did not vacate the building as planned. Under expenditure was also due to the
PABX which was not replaced as planned.
2: Integrated Transport Planning:
Expenditure was reported at
R92.386 million or 69.34 per cent of the total available budget of
R133.238 million. Under expenditure in the programme was largely due to delays
in the roll out of the National Travel Household Survey because critical
outcomes from the Census 2011 were necessary to initiate the project. Due to
capacity constraints, the Department could also not implement the freight
3: Rail Transport:
Programme expenditure totalled
R9.532 billion or 99.91 per cent of the total available budget of R9.541
billion. Under expenditure is attributed to delays in the implementation of the
following projects: development of Rail Policy and Act, establishment of Rail
Economic Regulator, and the industry development and institutional reform.
4: Road Transport:
Expenditure in this programme
totalled R21.729 billion or 99.98 per cent of the total available budget of
R21.734 billion. Under expenditure is attributed to the savings in compensation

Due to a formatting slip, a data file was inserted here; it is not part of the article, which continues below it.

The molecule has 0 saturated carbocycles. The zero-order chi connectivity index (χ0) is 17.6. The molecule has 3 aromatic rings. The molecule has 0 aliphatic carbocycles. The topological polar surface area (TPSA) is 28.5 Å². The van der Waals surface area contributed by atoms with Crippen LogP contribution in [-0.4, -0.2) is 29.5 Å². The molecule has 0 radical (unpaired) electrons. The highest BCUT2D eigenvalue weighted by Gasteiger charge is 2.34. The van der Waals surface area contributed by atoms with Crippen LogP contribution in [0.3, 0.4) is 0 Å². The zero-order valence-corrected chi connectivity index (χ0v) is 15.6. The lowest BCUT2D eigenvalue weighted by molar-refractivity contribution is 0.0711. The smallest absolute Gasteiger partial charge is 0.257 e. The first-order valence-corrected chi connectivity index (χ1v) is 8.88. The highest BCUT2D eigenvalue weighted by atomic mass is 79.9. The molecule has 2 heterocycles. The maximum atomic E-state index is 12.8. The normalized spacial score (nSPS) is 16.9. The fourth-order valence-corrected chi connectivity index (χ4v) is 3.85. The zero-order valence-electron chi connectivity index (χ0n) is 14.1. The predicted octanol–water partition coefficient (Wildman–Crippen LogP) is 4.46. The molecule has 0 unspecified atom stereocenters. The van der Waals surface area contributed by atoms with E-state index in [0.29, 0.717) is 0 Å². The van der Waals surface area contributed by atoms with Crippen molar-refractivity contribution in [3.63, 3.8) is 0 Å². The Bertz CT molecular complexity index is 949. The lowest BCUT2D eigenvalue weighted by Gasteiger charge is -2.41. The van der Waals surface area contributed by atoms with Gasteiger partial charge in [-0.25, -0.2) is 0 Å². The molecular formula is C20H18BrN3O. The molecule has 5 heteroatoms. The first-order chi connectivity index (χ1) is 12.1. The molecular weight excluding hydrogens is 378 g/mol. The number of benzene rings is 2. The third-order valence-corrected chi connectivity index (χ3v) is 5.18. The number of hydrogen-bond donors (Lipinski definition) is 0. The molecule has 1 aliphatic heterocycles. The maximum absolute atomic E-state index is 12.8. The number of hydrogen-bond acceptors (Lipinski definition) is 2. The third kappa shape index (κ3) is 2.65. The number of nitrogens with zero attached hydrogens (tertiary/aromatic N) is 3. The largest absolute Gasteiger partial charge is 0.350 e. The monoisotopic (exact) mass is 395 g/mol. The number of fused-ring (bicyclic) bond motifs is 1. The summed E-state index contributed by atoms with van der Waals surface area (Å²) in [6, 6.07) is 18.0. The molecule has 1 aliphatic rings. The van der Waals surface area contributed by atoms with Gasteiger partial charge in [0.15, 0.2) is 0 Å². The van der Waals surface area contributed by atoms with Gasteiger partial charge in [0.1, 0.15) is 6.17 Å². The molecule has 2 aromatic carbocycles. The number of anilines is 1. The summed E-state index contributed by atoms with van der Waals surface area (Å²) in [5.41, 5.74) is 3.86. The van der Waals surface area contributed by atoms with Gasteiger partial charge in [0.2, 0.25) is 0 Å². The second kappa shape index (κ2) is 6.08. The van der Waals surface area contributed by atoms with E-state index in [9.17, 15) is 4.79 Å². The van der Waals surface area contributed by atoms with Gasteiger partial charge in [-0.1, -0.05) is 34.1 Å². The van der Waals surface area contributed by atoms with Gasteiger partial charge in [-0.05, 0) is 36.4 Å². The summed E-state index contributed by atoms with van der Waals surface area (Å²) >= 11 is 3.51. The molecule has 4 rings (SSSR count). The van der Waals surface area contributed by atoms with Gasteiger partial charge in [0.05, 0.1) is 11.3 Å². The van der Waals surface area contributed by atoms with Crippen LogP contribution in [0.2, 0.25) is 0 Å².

of employees, goods and services as well as on capital expenditure.
5: Civil Aviation:
Programme expenditure was less
than expected at R64.989 million or 89.64 per cent of the total available
budget of R72.502 million. This significant under expenditure is attributed to
the delays in the establishment of the Aviation Safety Board and the Committee
to appeal such decisions, delays in drafting the White paper on Civil Aviation
Policy and the review of the Civil Aviation Strategy.
6: Maritime Transport:
Programme expenditure amounted to
R138.857 million or 99.03 per cent of the total available budget of
R140.223 million. Under expenditure is attributed to the delays in the
procurement of the Local User Terminal.